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Changes to the Tax Law and Its Impact on Your Divorce

The Tax Cuts and Jobs Act, passed in December 2017, brought about a number of sweeping changes to existing tax law. While much of the immediate focus on the bill was related to changes to income tax rates and tax brackets, some of the substantial changes brought about by the Act will directly impact divorces. The new tax law for 2019 changes the way that spousal support payments are taxed for both the payer and recipient. At the present moment, these changes are still on the horizon. Because of this, individuals entering a divorce will need to weigh the benefits of finalizing a divorce before the new tax laws take effect.

How Are Spousal Support Payments Currently Taxed?

To understand how significant of a change the new law represents for individuals going through a divorce, it is first helpful to gain some insight into how spousal support payments are treated under current tax law. Under the current tax regime, the individual making a spousal support payment is able to deduct that payment from his or her taxable income for tax purposes as an “above-the-line” standard deduction.

The difference between an “above-the-line” tax deduction versus a “below-the-line” tax deduction is key to understanding how spousal support payments are taxed under the old tax law. First, understand that “the line” referred to in both of these phrases is an individual’s adjusted gross income. A spousal support tax deduction made “below-the-line” is made after the adjusted gross income has been calculated. In contrast, “above-the-line” deductions are made before calculating your adjusted gross income. Put another way, an “above-the-line” deduction reduces your adjusted gross income. This can have a range of benefits for individuals when in the preparation of taxes, and was a significant tax advantage for individuals making spousal support payments.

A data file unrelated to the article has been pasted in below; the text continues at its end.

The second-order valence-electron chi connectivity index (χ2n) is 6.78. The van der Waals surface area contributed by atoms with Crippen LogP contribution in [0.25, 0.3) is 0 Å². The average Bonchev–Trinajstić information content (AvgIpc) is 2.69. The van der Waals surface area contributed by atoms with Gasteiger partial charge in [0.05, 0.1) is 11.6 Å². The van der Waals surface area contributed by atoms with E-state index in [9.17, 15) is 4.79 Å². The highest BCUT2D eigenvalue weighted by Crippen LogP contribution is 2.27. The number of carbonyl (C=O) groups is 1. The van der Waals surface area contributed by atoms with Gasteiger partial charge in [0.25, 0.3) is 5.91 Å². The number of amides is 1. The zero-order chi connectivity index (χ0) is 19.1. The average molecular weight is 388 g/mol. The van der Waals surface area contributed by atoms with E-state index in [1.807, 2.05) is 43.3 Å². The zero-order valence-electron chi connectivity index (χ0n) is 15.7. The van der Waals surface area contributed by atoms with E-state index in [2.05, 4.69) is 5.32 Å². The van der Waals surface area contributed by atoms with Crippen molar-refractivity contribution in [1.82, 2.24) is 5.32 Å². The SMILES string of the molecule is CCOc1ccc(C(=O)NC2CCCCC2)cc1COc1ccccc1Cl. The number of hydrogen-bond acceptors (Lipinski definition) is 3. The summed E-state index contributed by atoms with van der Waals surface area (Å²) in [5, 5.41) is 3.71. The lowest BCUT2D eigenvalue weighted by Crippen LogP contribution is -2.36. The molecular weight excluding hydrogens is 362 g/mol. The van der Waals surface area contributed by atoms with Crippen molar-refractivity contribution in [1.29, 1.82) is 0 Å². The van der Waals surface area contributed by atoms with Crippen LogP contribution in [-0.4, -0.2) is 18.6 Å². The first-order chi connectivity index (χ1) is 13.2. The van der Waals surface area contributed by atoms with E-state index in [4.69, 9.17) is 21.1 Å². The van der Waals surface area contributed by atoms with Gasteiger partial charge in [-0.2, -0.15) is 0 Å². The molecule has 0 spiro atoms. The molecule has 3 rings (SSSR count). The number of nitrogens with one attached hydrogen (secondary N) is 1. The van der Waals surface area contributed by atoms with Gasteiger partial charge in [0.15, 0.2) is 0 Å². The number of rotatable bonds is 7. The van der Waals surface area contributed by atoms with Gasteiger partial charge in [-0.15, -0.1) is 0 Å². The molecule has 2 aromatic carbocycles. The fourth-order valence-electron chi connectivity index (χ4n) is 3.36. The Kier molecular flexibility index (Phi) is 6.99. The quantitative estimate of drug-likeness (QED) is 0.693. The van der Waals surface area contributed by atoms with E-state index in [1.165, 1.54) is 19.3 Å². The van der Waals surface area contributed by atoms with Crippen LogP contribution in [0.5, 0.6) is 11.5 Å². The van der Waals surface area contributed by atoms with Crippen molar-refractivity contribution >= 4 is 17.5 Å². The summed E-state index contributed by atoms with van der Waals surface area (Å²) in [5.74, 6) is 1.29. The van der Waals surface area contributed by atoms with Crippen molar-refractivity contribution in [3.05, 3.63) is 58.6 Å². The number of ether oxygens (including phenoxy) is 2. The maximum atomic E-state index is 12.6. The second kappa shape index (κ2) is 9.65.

While individuals making spousal support payments could reap the benefits of claiming their payments over the course of the year as an “above-the-line” deduction, reducing their taxable income, individuals receiving spousal support payments were required to pay taxes on any amount received. Under the old law, the recipient was required to report spousal support and pay income on the amount received just like any other income source.

Taken together, the ways that spousal support payments were taxed before the Tax Cuts and Jobs Act shifted the tax burden to the recipient of the funds. The individual making spousal support payments was able to use the full support amount to reduce adjusted gross income, which itself can bring a range of other tax benefits. The individual receiving spousal support payments was required to report the amount of money received for the year on his or her tax return as income. This required spousal support recipients to pay taxes on all money received, similar to other income sources.

What Exactly Changed?

The new tax law for 2019 fundamentally changed the way that spousal support payments are taxed. The new law affects both the payer and recipient differently, so it is worthwhile to examine the impacts on both.